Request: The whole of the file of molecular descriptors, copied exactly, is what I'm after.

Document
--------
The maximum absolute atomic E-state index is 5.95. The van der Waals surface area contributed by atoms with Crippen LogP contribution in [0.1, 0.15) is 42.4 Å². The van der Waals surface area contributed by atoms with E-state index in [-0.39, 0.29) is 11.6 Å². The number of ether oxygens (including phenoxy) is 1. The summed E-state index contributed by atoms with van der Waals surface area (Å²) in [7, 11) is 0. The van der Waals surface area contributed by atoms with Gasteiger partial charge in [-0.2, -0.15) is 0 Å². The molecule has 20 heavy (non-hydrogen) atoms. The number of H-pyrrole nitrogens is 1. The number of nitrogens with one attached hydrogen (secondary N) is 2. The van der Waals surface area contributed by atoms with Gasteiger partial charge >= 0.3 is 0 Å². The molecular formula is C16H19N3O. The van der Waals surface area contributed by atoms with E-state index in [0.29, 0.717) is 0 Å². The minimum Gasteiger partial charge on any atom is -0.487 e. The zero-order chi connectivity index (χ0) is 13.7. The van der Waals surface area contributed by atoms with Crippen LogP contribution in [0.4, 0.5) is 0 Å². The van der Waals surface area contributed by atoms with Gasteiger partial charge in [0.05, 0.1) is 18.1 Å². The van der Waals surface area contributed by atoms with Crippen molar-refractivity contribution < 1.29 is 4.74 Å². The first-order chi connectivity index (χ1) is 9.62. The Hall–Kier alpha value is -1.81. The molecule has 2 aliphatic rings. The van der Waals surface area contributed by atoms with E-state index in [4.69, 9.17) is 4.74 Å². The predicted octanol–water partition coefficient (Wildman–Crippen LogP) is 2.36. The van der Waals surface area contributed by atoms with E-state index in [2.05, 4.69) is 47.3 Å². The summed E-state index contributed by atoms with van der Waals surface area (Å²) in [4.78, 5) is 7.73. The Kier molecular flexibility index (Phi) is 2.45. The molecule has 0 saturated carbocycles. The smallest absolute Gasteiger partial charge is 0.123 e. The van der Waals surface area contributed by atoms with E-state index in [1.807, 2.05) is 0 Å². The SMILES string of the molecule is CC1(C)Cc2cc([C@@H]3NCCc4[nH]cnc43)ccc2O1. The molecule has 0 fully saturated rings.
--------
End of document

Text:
The maximum absolute atomic E-state index is 5.95. The van der Waals surface area contributed by atoms with Crippen LogP contribution in [0.1, 0.15) is 42.4 Å². The van der Waals surface area contributed by atoms with E-state index in [-0.39, 0.29) is 11.6 Å². The number of ether oxygens (including phenoxy) is 1. The summed E-state index contributed by atoms with van der Waals surface area (Å²) in [7, 11) is 0. The van der Waals surface area contributed by atoms with Gasteiger partial charge in [-0.2, -0.15) is 0 Å². The molecule has 20 heavy (non-hydrogen) atoms. The number of H-pyrrole nitrogens is 1. The number of nitrogens with one attached hydrogen (secondary N) is 2. The van der Waals surface area contributed by atoms with Gasteiger partial charge >= 0.3 is 0 Å². The molecular formula is C16H19N3O. The van der Waals surface area contributed by atoms with E-state index in [0.29, 0.717) is 0 Å². The minimum Gasteiger partial charge on any atom is -0.487 e. The zero-order chi connectivity index (χ0) is 13.7. The van der Waals surface area contributed by atoms with Crippen LogP contribution in [0.4, 0.5) is 0 Å². The van der Waals surface area contributed by atoms with Gasteiger partial charge in [0.05, 0.1) is 18.1 Å². The van der Waals surface area contributed by atoms with Crippen molar-refractivity contribution < 1.29 is 4.74 Å². The first-order chi connectivity index (χ1) is 9.62. The Hall–Kier alpha value is -1.81. The molecule has 2 aliphatic rings. The van der Waals surface area contributed by atoms with E-state index in [4.69, 9.17) is 4.74 Å². The predicted octanol–water partition coefficient (Wildman–Crippen LogP) is 2.36. The van der Waals surface area contributed by atoms with E-state index in [2.05, 4.69) is 47.3 Å². The summed E-state index contributed by atoms with van der Waals surface area (Å²) in [4.78, 5) is 7.73. The Kier molecular flexibility index (Phi) is 2.45. The molecule has 0 saturated carbocycles. The smallest absolute Gasteiger partial charge is 0.123 e. The van der Waals surface area contributed by atoms with E-state index in [1.807, 2.05) is 0 Å². The SMILES string of the molecule is CC1(C)Cc2cc([C@@H]3NCCc4[nH]cnc43)ccc2O1. The molecule has 0 fully saturated rings.